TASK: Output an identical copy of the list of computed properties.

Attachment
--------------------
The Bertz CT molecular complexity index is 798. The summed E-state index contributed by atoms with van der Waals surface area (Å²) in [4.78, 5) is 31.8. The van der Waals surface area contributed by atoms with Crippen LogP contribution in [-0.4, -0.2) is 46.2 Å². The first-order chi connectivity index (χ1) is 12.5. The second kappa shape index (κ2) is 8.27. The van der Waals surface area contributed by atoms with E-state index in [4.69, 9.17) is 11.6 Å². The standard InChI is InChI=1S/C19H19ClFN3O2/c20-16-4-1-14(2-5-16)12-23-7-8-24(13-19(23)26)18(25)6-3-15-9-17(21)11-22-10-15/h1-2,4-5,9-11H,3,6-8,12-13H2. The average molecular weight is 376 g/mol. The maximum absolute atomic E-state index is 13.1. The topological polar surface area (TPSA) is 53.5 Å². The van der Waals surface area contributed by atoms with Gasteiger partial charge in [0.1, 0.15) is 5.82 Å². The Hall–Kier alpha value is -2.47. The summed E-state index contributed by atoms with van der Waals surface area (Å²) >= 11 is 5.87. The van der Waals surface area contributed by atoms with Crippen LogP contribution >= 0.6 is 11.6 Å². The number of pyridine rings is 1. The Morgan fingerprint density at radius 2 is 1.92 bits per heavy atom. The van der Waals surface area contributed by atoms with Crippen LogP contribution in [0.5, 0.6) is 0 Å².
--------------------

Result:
The Bertz CT molecular complexity index is 798. The summed E-state index contributed by atoms with van der Waals surface area (Å²) in [4.78, 5) is 31.8. The van der Waals surface area contributed by atoms with Crippen LogP contribution in [-0.4, -0.2) is 46.2 Å². The first-order chi connectivity index (χ1) is 12.5. The second kappa shape index (κ2) is 8.27. The van der Waals surface area contributed by atoms with E-state index in [4.69, 9.17) is 11.6 Å². The standard InChI is InChI=1S/C19H19ClFN3O2/c20-16-4-1-14(2-5-16)12-23-7-8-24(13-19(23)26)18(25)6-3-15-9-17(21)11-22-10-15/h1-2,4-5,9-11H,3,6-8,12-13H2. The average molecular weight is 376 g/mol. The maximum absolute atomic E-state index is 13.1. The topological polar surface area (TPSA) is 53.5 Å². The van der Waals surface area contributed by atoms with Gasteiger partial charge in [0.1, 0.15) is 5.82 Å². The Hall–Kier alpha value is -2.47. The summed E-state index contributed by atoms with van der Waals surface area (Å²) >= 11 is 5.87. The van der Waals surface area contributed by atoms with Crippen LogP contribution >= 0.6 is 11.6 Å². The number of pyridine rings is 1. The Morgan fingerprint density at radius 2 is 1.92 bits per heavy atom. The van der Waals surface area contributed by atoms with Crippen LogP contribution in [0.5, 0.6) is 0 Å².